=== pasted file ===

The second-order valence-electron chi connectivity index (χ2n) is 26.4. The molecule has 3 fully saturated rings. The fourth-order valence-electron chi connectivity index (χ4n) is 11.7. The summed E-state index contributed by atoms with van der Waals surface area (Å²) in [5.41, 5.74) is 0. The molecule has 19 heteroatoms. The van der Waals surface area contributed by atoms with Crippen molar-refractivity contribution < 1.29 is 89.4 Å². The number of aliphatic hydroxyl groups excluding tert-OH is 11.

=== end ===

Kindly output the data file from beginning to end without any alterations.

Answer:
The second-order valence-electron chi connectivity index (χ2n) is 26.4. The molecule has 3 fully saturated rings. The fourth-order valence-electron chi connectivity index (χ4n) is 11.7. The summed E-state index contributed by atoms with van der Waals surface area (Å²) in [5.41, 5.74) is 0. The molecule has 19 heteroatoms. The van der Waals surface area contributed by atoms with Crippen molar-refractivity contribution < 1.29 is 89.4 Å². The number of aliphatic hydroxyl groups excluding tert-OH is 11.